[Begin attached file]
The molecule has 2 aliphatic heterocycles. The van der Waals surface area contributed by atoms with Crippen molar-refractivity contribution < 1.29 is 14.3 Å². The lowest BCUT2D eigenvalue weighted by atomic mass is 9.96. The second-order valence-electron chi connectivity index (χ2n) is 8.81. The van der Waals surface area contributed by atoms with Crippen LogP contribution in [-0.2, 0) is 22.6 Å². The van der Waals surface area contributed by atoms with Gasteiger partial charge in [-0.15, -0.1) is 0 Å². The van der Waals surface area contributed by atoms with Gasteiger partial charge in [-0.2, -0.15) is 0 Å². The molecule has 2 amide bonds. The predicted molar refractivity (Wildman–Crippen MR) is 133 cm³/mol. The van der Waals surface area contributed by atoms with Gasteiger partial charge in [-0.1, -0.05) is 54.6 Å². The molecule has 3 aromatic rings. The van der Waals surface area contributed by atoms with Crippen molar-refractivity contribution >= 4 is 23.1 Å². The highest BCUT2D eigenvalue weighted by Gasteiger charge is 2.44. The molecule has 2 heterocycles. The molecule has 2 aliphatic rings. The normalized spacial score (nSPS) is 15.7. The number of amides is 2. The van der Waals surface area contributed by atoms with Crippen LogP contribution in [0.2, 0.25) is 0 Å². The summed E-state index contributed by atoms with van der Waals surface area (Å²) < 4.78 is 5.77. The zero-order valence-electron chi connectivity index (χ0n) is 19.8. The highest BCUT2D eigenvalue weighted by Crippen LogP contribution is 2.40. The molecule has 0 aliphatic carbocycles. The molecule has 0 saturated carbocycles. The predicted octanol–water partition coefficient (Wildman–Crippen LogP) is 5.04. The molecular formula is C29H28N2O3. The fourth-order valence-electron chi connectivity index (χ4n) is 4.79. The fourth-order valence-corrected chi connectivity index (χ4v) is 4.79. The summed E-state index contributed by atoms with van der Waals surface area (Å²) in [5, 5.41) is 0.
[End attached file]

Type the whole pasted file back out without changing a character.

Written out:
The molecule has 2 aliphatic heterocycles. The van der Waals surface area contributed by atoms with Crippen molar-refractivity contribution < 1.29 is 14.3 Å². The lowest BCUT2D eigenvalue weighted by atomic mass is 9.96. The second-order valence-electron chi connectivity index (χ2n) is 8.81. The van der Waals surface area contributed by atoms with Crippen LogP contribution in [-0.2, 0) is 22.6 Å². The van der Waals surface area contributed by atoms with Gasteiger partial charge in [-0.15, -0.1) is 0 Å². The van der Waals surface area contributed by atoms with Gasteiger partial charge in [-0.2, -0.15) is 0 Å². The molecule has 2 amide bonds. The predicted molar refractivity (Wildman–Crippen MR) is 133 cm³/mol. The van der Waals surface area contributed by atoms with Gasteiger partial charge in [-0.1, -0.05) is 54.6 Å². The molecule has 3 aromatic rings. The van der Waals surface area contributed by atoms with Crippen molar-refractivity contribution >= 4 is 23.1 Å². The highest BCUT2D eigenvalue weighted by Gasteiger charge is 2.44. The molecule has 2 heterocycles. The molecule has 2 aliphatic rings. The normalized spacial score (nSPS) is 15.7. The number of amides is 2. The van der Waals surface area contributed by atoms with Crippen LogP contribution in [0.2, 0.25) is 0 Å². The summed E-state index contributed by atoms with van der Waals surface area (Å²) < 4.78 is 5.77. The zero-order valence-electron chi connectivity index (χ0n) is 19.8. The highest BCUT2D eigenvalue weighted by Crippen LogP contribution is 2.40. The molecule has 0 aliphatic carbocycles. The molecule has 0 saturated carbocycles. The predicted octanol–water partition coefficient (Wildman–Crippen LogP) is 5.04. The molecular formula is C29H28N2O3. The fourth-order valence-electron chi connectivity index (χ4n) is 4.79. The fourth-order valence-corrected chi connectivity index (χ4v) is 4.79. The summed E-state index contributed by atoms with van der Waals surface area (Å²) in [5, 5.41) is 0.